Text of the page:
RE: Question about overwintering annuals
I dig mine up, cut off the foliage other than a small stem, let them dry
out on the cement blocks in the sun. I then store the -- yipes, what is
the proper word, bulb?, in my basement for the winter. It is heated, but
My taros are left in the pot in a saucer of water that is kept full.
They get a bit shabby by spring, but come right back as soon as I put
them in the pond.
Found that not pulling out, cleaning up my seed geraniums (annual here),
they do seed around and come back in the spring. They get a later start,
but can't tell the difference by the end of June. Same thing happens
with my Salvias if they are near a gravel area. I have them blooming in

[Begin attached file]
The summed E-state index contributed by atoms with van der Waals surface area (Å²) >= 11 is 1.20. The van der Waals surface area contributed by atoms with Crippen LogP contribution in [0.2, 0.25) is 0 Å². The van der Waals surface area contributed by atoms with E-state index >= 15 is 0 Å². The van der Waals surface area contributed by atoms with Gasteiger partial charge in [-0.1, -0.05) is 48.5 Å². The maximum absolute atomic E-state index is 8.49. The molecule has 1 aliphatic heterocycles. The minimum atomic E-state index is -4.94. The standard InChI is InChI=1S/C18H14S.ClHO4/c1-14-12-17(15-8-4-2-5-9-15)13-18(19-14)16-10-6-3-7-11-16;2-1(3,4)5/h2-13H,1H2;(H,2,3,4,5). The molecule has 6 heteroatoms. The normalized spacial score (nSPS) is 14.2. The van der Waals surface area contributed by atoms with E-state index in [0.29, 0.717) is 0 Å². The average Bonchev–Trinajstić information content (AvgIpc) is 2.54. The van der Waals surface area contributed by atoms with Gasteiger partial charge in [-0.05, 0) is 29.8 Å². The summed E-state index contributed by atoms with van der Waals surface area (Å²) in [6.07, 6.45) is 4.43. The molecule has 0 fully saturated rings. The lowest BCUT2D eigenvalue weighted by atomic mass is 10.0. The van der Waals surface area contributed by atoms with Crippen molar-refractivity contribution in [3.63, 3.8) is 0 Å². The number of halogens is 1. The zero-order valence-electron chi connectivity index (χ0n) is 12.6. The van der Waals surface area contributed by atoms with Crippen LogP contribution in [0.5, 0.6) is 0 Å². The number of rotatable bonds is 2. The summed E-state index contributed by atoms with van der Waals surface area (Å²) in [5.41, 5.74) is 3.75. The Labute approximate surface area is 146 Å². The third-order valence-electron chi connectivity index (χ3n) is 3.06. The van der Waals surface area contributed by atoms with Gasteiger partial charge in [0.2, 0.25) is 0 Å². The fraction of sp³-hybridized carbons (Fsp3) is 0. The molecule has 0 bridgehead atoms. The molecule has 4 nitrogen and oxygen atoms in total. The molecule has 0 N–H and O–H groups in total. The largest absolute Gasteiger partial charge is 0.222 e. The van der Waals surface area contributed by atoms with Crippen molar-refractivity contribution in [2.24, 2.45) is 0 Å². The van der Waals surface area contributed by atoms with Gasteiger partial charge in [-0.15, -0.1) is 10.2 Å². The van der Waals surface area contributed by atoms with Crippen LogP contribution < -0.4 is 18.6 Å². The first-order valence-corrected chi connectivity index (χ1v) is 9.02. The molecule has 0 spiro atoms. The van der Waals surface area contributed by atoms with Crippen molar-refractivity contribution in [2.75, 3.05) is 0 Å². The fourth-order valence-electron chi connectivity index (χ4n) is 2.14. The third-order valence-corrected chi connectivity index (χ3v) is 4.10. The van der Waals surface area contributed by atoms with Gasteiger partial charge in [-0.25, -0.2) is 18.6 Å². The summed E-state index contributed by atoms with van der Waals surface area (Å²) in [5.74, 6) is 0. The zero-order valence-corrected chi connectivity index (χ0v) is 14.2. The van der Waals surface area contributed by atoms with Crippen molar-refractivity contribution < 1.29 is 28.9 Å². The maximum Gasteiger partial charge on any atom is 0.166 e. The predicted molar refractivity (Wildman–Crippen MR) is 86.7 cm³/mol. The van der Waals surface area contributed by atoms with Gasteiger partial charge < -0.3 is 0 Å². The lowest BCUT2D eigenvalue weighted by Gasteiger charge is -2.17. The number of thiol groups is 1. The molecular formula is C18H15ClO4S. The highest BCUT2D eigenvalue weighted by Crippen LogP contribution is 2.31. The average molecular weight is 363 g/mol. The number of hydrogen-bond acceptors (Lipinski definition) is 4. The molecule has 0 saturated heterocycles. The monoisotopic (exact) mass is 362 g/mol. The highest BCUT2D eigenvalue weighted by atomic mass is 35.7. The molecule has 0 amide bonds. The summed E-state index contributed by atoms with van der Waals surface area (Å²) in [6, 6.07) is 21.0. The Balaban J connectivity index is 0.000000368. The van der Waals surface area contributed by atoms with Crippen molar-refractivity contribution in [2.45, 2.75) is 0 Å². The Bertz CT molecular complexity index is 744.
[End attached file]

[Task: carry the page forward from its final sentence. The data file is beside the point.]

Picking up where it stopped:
my walkway now, since I never got a chance to move them.
Gerbera Daisies, can't you save the seeds and start next spring?
Donna, zone 5, IL
If this has already been stated, sorry, my e-box is a mess.....
> > I have several annuals (or maybe they are tender perennials?) I'd
> > overwinter, since replacing them every year is getting prohibitively
> > They include New Guinea Impatiens, Lantana, several salvias
> > enormous "bush" of one called Black and Blue, Elephant Ears,
> > non-hardy Geraniums, flowering maples, and Gerbera Daisies. I've
> > some half dozen or more of the new sun Coleus, but those I know I
> > cuttings from to start new plants. What should I do with the other
> > have a basement or enclosed porch. I do have an unheated garage, but
> around here
> > it will eventually plummet well below freezing. Can they be
> > back? Which ones will grow from cuttings? I have a small bench in
> > sliding glass door, but otherwise lack any more space, so I can't
> > whole plants; there just isn't any room or enough light.
> > TIA for advice!
> > Maddy Mason
> > Hudson Valley, NY zone 5/6
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